The Blue Cross and Blue Shield plans of Florida and Arkansas intend to consolidate their specialty insurance products under a new for-profit venture that they hope will eventually evolve into a national Blues-backed organization.
Under the proposed arrangement, the two not-for-profit, mutual Blues plans would create and share equal ownership of an outside holding company, which would manage their combined life and dental insurance, workers' compensation and long-term-care products, as well as administration of their health reimbursement accounts and flexible spending plans.
The goal is to leverage each company's unique product expertise while sharing information technology, marketing and administrative costs. In the longer term, the companies hope to attract other Blues plan participants to expand their sales area and attain even greater economies of scale, said Max Heuer, spokeswoman for Arkansas Blue Cross and Blue Shield.
"Looking into the future, we hope to grow into a major regional and potentially national entity," she said.
The arrangement reflects a steady shift among Blues plans toward for-profit operations. Since 1994, 14 Blues plans have converted to for-profit status, and virtually all the remaining 24 not-for-profits and 13 mutuals now own one or more for-profit subsidiaries, according to Brian Crawford, spokesman for the Blue Cross and Blue Shield Association.
The two companies, which have signed a "nonbinding memorandum of understanding," are still hammering out the details of the affiliation, such as the name and location of the holding company and who its managers and directors will be. They hope to complete the terms of the deal by year-end.
The Arkansas Blues, which dominates the state's commercial insurance market with 898,000 members, earned $52 million last year on $902 million in revenue, according to the state insurance department. Blue Cross and Blue Shield of Florida, also the largest insurer in its state with 6 million members, earned $281 million last year on revenue of $5.5 billion.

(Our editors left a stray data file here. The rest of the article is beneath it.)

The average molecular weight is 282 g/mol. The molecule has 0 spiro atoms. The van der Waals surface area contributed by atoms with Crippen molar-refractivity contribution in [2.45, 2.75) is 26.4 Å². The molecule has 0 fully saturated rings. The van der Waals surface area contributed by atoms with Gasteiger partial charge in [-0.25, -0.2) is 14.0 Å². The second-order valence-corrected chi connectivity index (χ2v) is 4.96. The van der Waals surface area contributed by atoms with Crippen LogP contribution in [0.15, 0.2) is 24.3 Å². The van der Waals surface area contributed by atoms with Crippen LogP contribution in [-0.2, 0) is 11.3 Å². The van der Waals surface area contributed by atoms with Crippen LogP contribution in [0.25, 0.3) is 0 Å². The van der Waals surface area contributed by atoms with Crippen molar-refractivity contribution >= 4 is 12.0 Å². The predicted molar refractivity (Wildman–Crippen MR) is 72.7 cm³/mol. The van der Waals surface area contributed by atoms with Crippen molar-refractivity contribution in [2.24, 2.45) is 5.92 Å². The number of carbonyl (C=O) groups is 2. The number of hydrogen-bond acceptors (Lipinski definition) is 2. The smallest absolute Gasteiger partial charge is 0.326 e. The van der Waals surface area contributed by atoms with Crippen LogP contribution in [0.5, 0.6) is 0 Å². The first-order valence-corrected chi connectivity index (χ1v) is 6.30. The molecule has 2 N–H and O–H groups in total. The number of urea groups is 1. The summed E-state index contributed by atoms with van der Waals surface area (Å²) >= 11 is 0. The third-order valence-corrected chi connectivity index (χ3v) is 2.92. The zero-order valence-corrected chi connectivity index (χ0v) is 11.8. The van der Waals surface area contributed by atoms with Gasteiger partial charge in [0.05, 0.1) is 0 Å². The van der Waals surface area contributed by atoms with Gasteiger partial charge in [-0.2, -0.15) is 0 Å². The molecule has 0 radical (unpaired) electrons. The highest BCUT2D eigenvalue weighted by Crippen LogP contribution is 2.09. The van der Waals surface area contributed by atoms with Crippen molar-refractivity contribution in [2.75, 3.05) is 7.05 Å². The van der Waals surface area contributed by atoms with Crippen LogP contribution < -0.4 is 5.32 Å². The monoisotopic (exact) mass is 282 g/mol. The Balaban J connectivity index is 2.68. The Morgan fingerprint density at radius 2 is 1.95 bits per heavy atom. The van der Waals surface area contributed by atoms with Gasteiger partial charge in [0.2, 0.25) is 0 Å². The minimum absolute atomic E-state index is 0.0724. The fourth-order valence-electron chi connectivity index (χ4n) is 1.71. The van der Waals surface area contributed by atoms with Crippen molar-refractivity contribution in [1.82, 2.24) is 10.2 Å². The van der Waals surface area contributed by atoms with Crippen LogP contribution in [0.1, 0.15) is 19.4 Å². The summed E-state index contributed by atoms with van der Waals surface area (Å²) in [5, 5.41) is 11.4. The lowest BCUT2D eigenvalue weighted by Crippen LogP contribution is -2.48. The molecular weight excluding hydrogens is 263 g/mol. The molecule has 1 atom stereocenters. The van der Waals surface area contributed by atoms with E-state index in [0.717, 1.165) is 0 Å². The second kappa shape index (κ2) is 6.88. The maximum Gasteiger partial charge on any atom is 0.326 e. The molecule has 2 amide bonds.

Their agreement calls for the Arkansas Blues' for-profit USAble Life subsidiary to take over the Florida Blues' life insurance business, now managed by its for-profit Florida Combined Life unit. USAble Life, which will likely retain its name, accounted for $108 million, or 12%, of the Arkansas Blues' 2003 revenue.
In return, Florida Combined Life will manage Arkansas' other specialty products, most likely under a new name. The Florida unit accounted for $100 million, or about 2%, of its parent company's revenue.
Key to the partnership is the expansion of the Florida Blues' long-term-care products into Arkansas, Heuer said. Long-term-care insurance, which covers the cost of nursing-home care or in-home caregiver services, is widely expected to be a major growth area for insurers as baby boomers reach retirement age and Medicaid funding in several states continues to dwindle. "We obviously thought that with Florida's experience in that area, it would be a good match," she said.
The Florida Blues, which has been selling long-term-care insurance since 1992, saw its revenue from such products jump 112% last year to $1 million. "Consumers are beginning to understand the significant financial advantages of having long-term-care insurance," said Lisa Wendt, vice president of long-term care for Florida Combined Life.
For-profit business lines give companies readier access to capital and can generate more income to support their core not-for-profit operations, Crawford said. But consumer advocates fear that by shifting assets into for-profit subsidiaries, the plans can remake themselves into largely bottom-line businesses without remaining financially accountable to their policyholders or the public-something they would have to do if they pursued a full conversion.
"The concern is tracing the flow of money and ensuring the company remains accountable to its charitable mission," said Laurie Sobel, senior attorney for Consumers Union, adding that a red flag should be raised if more than 10% of a not-for-profit's assets are being held in a for-profit subsidiary. "How will those profits be used and to whose benefit?"
No state prevents Blues plans from owning for-profit subsidiaries as long as their not-for-profit parent continues to fulfill its charitable obligations. But many states have begun to crack down on the way not-for-profit insurers handle their money (May 17, p. 6) and are taking precautions to prevent gradual or "creeping conversions."